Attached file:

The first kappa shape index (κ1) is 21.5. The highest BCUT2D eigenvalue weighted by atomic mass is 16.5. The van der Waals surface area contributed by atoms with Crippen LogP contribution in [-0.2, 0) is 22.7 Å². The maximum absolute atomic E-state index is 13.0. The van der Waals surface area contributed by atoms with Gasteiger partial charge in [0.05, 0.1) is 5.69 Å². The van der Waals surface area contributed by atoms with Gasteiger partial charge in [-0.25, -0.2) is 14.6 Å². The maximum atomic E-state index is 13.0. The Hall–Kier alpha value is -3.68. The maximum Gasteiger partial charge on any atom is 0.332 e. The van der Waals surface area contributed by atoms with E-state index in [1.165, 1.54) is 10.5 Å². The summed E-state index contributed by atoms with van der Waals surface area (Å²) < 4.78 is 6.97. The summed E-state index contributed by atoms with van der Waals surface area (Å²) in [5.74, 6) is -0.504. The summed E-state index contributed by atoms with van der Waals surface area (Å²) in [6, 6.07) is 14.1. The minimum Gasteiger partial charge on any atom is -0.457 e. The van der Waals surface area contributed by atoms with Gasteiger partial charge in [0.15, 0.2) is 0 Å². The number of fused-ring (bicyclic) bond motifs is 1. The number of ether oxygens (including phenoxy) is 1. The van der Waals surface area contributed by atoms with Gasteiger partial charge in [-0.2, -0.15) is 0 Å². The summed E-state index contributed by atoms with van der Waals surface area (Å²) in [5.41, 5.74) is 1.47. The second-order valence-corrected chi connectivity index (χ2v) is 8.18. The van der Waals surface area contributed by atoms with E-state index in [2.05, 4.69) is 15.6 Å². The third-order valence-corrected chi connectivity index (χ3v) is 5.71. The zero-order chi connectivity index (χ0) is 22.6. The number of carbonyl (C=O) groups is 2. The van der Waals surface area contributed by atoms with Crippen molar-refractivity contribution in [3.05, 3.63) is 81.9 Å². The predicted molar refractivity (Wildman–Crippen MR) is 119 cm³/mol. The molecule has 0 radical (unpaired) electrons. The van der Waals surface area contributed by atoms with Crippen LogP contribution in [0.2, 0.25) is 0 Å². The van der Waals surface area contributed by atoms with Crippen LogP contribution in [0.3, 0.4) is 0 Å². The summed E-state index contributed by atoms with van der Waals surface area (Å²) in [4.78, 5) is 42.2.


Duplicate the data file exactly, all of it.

The first kappa shape index (κ1) is 21.5. The highest BCUT2D eigenvalue weighted by atomic mass is 16.5. The van der Waals surface area contributed by atoms with Crippen LogP contribution in [-0.2, 0) is 22.7 Å². The maximum absolute atomic E-state index is 13.0. The van der Waals surface area contributed by atoms with Gasteiger partial charge in [0.05, 0.1) is 5.69 Å². The van der Waals surface area contributed by atoms with Gasteiger partial charge in [-0.25, -0.2) is 14.6 Å². The maximum atomic E-state index is 13.0. The Hall–Kier alpha value is -3.68. The maximum Gasteiger partial charge on any atom is 0.332 e. The van der Waals surface area contributed by atoms with E-state index in [1.165, 1.54) is 10.5 Å². The summed E-state index contributed by atoms with van der Waals surface area (Å²) < 4.78 is 6.97. The summed E-state index contributed by atoms with van der Waals surface area (Å²) in [5.74, 6) is -0.504. The summed E-state index contributed by atoms with van der Waals surface area (Å²) in [6, 6.07) is 14.1. The minimum Gasteiger partial charge on any atom is -0.457 e. The van der Waals surface area contributed by atoms with Gasteiger partial charge in [0.15, 0.2) is 0 Å². The number of fused-ring (bicyclic) bond motifs is 1. The number of ether oxygens (including phenoxy) is 1. The van der Waals surface area contributed by atoms with Gasteiger partial charge in [-0.2, -0.15) is 0 Å². The summed E-state index contributed by atoms with van der Waals surface area (Å²) in [5.41, 5.74) is 1.47. The second-order valence-corrected chi connectivity index (χ2v) is 8.18. The van der Waals surface area contributed by atoms with E-state index in [2.05, 4.69) is 15.6 Å². The third-order valence-corrected chi connectivity index (χ3v) is 5.71. The zero-order chi connectivity index (χ0) is 22.6. The number of carbonyl (C=O) groups is 2. The van der Waals surface area contributed by atoms with Crippen molar-refractivity contribution in [3.05, 3.63) is 81.9 Å². The predicted molar refractivity (Wildman–Crippen MR) is 119 cm³/mol. The molecule has 0 radical (unpaired) electrons. The van der Waals surface area contributed by atoms with Crippen LogP contribution in [0.2, 0.25) is 0 Å². The van der Waals surface area contributed by atoms with Crippen LogP contribution in [0.3, 0.4) is 0 Å². The summed E-state index contributed by atoms with van der Waals surface area (Å²) in [4.78, 5) is 42.2.